• Inspector Non-Compliance Reports (CFIA/ACIA 5393)
    • other enforcement correspondence and related records
    • General correspondence (email, etc.)

All documents listed above should be kept in an orderly manner and easily accessible for any inspector or supervisor who wishes to review the establishment file.

Appendix 2-1 Template Cover Letter

Canadian Food Inspection Agency
<Office address>
<Date>

<Establishment representative>
<Title>
<Establishment address>

Subject: In-Depth Establishment Inspection Results for Establishment <##>, <inspection date, product, processing system>

Dear <Establishment Representative>:

Please find enclosed the Establishment Inspection Report, generated from the In-Depth Inspection of <Establishment name and registration ##> on <Dates>. The Processed Products Establishment Inspection Manual was used to assess the establishment during this inspection. The inspection was completed by <Inspection team members>. During the exit meeting all deficiencies were discussed with you <or name of other representative(s)>.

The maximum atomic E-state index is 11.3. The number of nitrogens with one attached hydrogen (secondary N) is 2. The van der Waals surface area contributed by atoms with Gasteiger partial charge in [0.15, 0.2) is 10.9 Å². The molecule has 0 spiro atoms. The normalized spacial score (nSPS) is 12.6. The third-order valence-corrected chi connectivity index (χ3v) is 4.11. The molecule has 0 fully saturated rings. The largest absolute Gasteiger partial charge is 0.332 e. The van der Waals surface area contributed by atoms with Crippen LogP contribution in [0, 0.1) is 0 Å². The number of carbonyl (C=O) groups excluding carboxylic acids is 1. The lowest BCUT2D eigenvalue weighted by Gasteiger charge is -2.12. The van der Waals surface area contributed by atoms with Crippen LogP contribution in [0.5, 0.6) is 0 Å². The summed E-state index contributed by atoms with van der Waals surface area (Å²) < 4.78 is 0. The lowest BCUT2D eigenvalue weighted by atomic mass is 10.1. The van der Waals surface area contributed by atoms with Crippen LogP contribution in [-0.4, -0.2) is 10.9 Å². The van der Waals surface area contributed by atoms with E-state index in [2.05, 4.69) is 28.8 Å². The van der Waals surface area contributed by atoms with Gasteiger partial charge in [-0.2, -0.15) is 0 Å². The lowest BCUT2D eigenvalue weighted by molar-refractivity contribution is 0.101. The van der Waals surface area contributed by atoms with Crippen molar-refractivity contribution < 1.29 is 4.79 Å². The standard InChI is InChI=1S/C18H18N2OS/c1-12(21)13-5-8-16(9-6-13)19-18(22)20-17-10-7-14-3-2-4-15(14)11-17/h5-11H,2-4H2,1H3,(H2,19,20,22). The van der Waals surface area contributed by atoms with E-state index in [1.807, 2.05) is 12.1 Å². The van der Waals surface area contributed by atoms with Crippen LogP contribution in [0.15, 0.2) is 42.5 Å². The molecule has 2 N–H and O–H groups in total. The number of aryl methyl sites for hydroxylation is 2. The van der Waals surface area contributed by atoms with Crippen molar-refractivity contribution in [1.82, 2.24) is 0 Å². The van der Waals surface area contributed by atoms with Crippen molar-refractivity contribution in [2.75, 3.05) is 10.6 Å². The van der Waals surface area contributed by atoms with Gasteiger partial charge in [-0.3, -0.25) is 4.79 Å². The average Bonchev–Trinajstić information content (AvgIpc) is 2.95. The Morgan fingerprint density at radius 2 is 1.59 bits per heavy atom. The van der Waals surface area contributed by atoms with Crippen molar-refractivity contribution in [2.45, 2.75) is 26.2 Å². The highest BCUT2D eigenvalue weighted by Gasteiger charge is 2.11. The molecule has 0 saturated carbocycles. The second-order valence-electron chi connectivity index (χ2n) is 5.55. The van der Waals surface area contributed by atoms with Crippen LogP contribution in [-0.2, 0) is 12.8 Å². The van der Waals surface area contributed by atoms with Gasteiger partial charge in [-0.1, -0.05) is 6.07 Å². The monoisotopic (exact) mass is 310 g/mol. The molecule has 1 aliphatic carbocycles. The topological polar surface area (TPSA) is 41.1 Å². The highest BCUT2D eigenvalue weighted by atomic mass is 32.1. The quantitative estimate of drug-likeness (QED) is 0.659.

The Risk Category Ratings below have resulted in an <Acceptable or Unacceptable> Overall Establishment Rating.

Risk Category/Compliance Level

I / __%
II / __%
III / __%

A complete list of infractions can be found in the attached Non-Compliance Report.

You are reminded that you may be in contravention of Sections 15 to 17 <and/or Sections 30.1 to 30.3 if the plant produces low acid food products packed in hermetically sealed containers> of the Processed Products Regulations under the Canada Agricultural Products Act.

Please forward your signed Written Corrective Action Plan(s), addressing all items in the Non-Compliance Report, to this office no later than:

Category I Infractions / <Date>
Category II Infractions / <Date>
Category III Infractions / <Date>

<We or I> would like to thank you and your staff for your cooperation during this inspection. Please do not hesitate to contact me at <telephone number> if you have any questions.

Yours truly,

<Name and title>